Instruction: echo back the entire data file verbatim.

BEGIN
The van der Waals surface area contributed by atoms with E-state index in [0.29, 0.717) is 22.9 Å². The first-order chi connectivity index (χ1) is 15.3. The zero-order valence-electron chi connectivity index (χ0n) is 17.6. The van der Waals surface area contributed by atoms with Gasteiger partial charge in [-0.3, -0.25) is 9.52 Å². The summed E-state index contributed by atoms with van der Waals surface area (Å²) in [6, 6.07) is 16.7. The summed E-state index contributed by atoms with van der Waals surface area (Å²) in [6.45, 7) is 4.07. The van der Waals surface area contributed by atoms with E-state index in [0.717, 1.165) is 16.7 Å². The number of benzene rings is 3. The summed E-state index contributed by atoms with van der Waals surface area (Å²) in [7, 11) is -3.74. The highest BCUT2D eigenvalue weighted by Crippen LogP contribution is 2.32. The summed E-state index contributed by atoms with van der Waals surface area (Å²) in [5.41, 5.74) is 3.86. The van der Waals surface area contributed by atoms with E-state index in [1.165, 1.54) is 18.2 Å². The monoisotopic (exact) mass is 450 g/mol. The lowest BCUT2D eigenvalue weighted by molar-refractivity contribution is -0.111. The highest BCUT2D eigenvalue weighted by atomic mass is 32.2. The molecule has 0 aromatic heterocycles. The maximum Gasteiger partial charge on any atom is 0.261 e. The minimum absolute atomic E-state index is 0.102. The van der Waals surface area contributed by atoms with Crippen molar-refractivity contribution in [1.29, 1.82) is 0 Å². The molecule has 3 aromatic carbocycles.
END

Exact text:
The van der Waals surface area contributed by atoms with E-state index in [0.29, 0.717) is 22.9 Å². The first-order chi connectivity index (χ1) is 15.3. The zero-order valence-electron chi connectivity index (χ0n) is 17.6. The van der Waals surface area contributed by atoms with Gasteiger partial charge in [-0.3, -0.25) is 9.52 Å². The summed E-state index contributed by atoms with van der Waals surface area (Å²) in [6, 6.07) is 16.7. The summed E-state index contributed by atoms with van der Waals surface area (Å²) in [6.45, 7) is 4.07. The van der Waals surface area contributed by atoms with E-state index in [0.717, 1.165) is 16.7 Å². The number of benzene rings is 3. The summed E-state index contributed by atoms with van der Waals surface area (Å²) in [7, 11) is -3.74. The highest BCUT2D eigenvalue weighted by Crippen LogP contribution is 2.32. The summed E-state index contributed by atoms with van der Waals surface area (Å²) in [5.41, 5.74) is 3.86. The van der Waals surface area contributed by atoms with E-state index in [1.165, 1.54) is 18.2 Å². The monoisotopic (exact) mass is 450 g/mol. The lowest BCUT2D eigenvalue weighted by molar-refractivity contribution is -0.111. The highest BCUT2D eigenvalue weighted by atomic mass is 32.2. The molecule has 0 aromatic heterocycles. The maximum Gasteiger partial charge on any atom is 0.261 e. The minimum absolute atomic E-state index is 0.102. The van der Waals surface area contributed by atoms with Crippen molar-refractivity contribution in [1.29, 1.82) is 0 Å². The molecule has 3 aromatic carbocycles.